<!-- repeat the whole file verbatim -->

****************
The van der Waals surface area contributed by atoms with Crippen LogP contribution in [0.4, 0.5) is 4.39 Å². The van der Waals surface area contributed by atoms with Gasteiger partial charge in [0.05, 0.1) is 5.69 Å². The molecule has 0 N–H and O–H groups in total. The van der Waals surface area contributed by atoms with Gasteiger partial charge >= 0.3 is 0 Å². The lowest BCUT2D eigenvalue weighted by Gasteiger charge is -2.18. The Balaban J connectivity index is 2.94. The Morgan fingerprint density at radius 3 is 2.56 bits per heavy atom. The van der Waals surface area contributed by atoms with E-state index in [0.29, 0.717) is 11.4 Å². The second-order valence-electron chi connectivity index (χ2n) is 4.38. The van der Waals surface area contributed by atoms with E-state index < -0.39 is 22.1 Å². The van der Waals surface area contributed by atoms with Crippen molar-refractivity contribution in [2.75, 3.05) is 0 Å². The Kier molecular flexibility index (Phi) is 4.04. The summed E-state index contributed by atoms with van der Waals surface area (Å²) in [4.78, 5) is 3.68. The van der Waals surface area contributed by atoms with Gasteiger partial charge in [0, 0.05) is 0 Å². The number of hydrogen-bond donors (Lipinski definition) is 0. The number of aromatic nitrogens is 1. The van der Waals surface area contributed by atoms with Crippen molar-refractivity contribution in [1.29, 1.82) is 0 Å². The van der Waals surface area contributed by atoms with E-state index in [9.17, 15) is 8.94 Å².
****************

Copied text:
The van der Waals surface area contributed by atoms with Crippen LogP contribution in [0.4, 0.5) is 4.39 Å². The van der Waals surface area contributed by atoms with Gasteiger partial charge in [0.05, 0.1) is 5.69 Å². The molecule has 0 N–H and O–H groups in total. The van der Waals surface area contributed by atoms with Gasteiger partial charge >= 0.3 is 0 Å². The lowest BCUT2D eigenvalue weighted by Gasteiger charge is -2.18. The Balaban J connectivity index is 2.94. The Morgan fingerprint density at radius 3 is 2.56 bits per heavy atom. The van der Waals surface area contributed by atoms with E-state index in [0.29, 0.717) is 11.4 Å². The second-order valence-electron chi connectivity index (χ2n) is 4.38. The van der Waals surface area contributed by atoms with E-state index < -0.39 is 22.1 Å². The van der Waals surface area contributed by atoms with Crippen molar-refractivity contribution in [2.75, 3.05) is 0 Å². The Kier molecular flexibility index (Phi) is 4.04. The summed E-state index contributed by atoms with van der Waals surface area (Å²) in [4.78, 5) is 3.68. The van der Waals surface area contributed by atoms with Gasteiger partial charge in [0, 0.05) is 0 Å². The number of hydrogen-bond donors (Lipinski definition) is 0. The number of aromatic nitrogens is 1. The van der Waals surface area contributed by atoms with Crippen molar-refractivity contribution in [1.29, 1.82) is 0 Å². The van der Waals surface area contributed by atoms with E-state index in [9.17, 15) is 8.94 Å².